The Nature Conservancy has applied to the Town Board for a wetlands permit so it can move a house by barge across Smith Cove and over the beach to the main campus of the Mashomack Preserve for use as an outbuilding.
The Town Board briefly discussed the application at its work session on Tuesday, informally agreeing to vote at this Friday’s regular meeting to set a hearing on the proposal.
The town’s Building Permit Examiner Mary Wilson commented from the audience that the application was simple and did not involve building anything in the vegetative and regulated areas that extend 75 and 100 feet from wetlands, respectively. She said the Conservancy had filed an application for a county health department permit for the septic system that will serve the structure at its new site but that wasn’t a wetlands issue or a factor in the house-moving process.
Town Councilman Peter Reich said it was the first wetlands application to come before the board that did not call for a waiver of the limits on construction in the regulated area. “It really only involves the hours” that the house will be hauled over the beach and into the preserve, he added.
Mashomack Preserve Director Mike Laspia, who two weeks ago attended the work session to outline the proposal, also was on hand for this week’s discussion.
He declined to comment further on the project this week until some details fall into place.
Mr. Laspia said at the work session two weeks ago that the house, located near South Ferry, was to be donated to the Nature Conservancy and would be put on a barge at the ferry company’s eastern ferry slip.
COUNTRY CLUB SALE
Also at Tuesday’s work session, Supervisor Jim Dougherty announced that the membership of the Gardiner’s Bay Country Club had voted overwhelmingly on Saturday, October 6, in favor of buying the property on which the club is located.
He mentioned the vote because a sale, at a price he said would be close to $16 million, would bring in more than $300,000 in revenues to the town’s 2-percent or Community Preservation Fund. The fund is supported by a 2-percent tax on real estate, paid by the buyer to support open space purchases.
Mr. Dougherty said there was “a lot of subtle financing to be done” before a sale could take place; one idea, he said, was requiring the 130 to 140 members to buy bonds to finance the purchase.
Club officials willing to discuss the sale could not be reached by press time. The owner of the property is listed under the name Neroni, according to the town Assessors Office, which could not immediately confirm who the principals of the partnership are.
On another front, the board informally agreed to vote on Friday to authorize a bond anticipation note for $500,000 to help cover the town’s share of the cost of buying the development rights on a 55-acre parcel at Sylvester Manor. A closing is expected soon on the $4.682 million deal, of which the town’s 30-percent share will be $1.404 million. The county will pay the balance.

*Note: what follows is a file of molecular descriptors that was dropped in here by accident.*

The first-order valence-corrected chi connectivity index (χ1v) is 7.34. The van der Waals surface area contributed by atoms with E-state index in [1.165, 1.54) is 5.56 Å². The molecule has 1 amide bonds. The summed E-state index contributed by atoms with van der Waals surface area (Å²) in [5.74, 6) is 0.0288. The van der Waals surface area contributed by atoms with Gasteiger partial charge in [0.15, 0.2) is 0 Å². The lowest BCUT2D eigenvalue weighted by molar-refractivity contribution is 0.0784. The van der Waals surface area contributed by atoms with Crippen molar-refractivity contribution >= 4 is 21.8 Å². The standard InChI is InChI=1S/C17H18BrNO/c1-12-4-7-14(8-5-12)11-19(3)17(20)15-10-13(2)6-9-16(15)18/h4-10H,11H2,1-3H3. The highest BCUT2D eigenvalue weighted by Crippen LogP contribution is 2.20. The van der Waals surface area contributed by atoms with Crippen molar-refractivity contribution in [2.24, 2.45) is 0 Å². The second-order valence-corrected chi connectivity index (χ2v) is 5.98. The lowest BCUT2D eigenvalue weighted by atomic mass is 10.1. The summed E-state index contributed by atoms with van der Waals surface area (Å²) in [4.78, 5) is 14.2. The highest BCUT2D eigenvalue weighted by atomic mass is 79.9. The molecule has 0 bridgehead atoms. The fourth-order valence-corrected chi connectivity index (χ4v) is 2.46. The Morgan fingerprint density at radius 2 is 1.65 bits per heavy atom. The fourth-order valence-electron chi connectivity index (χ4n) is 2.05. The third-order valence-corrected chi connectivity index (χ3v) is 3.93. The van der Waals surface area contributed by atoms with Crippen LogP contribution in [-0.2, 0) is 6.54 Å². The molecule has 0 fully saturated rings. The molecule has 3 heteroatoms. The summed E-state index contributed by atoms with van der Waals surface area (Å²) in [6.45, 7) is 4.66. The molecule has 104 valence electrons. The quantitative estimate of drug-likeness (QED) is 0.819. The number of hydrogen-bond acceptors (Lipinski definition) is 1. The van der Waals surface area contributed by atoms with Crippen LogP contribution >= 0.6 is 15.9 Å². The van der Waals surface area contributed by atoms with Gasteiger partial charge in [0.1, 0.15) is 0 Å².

Mr. Dougherty reported last month there was a balance of about $1.1 million in the 2-Percent Community Preservation Fund. The bond anticipation note, to be paid off through future 2-percent revenues, would cover the shortfall.
After the work session, board members resumed their ongoing budget discussions, going over errors and omissions in the tentative 2013 budget. One of several mistakes discussed Tuesday was the inclusion of $257,000 in funds for a new bathroom at Louis Beach in a column for 2012 budgeted expenses when the project is planned for 2013. Councilman Reich made the point that it was part of a $300,000 error that followed from the use of a new program this year that generates the template for the budget document. Also, Councilman Ed Brown said the board was also waiting for missing “percentages” because “it is tough to cut or add if you don’t know where you’re at.”
A column in the tentative budget shows year-to-year changes as a percentage but a value is missing on many lines.
Supervisor Dougherty noted that the town had taken on two major new expenses during 2012 — the acquisition of the former Red Cross ambulance squad and the launch of a Length of Service Award Program for qualified ambulance volunteers — that must be included in the budget. “Those are two big numbers and it’s going to get real tough,” he said.
Department heads have been meeting with the board as it goes over the spending plan. As the review process continues, the board will fill in missing numbers and begin to see what cuts might be necessary to limit the need for any tax increase. The board is required by state law to conduct a public hearing on a preliminary budget by November 8 and adopt a final budget by November 20.
Highway Superintendent Jay Card was scheduled to meet with the board to review his budget — a major part of town spending, as is the police department — today, Thursday, October 11.
Also on Tuesday, the Town Board:
• Heard Councilman Ed Brown report that, because the board has been hearing that complaints of illegal beach driving are up at Reel Point, he checked with police and found that in 2011 there were four complaints called in and four tickets issued and in 2012 there have been nine calls and two tickets issued so far.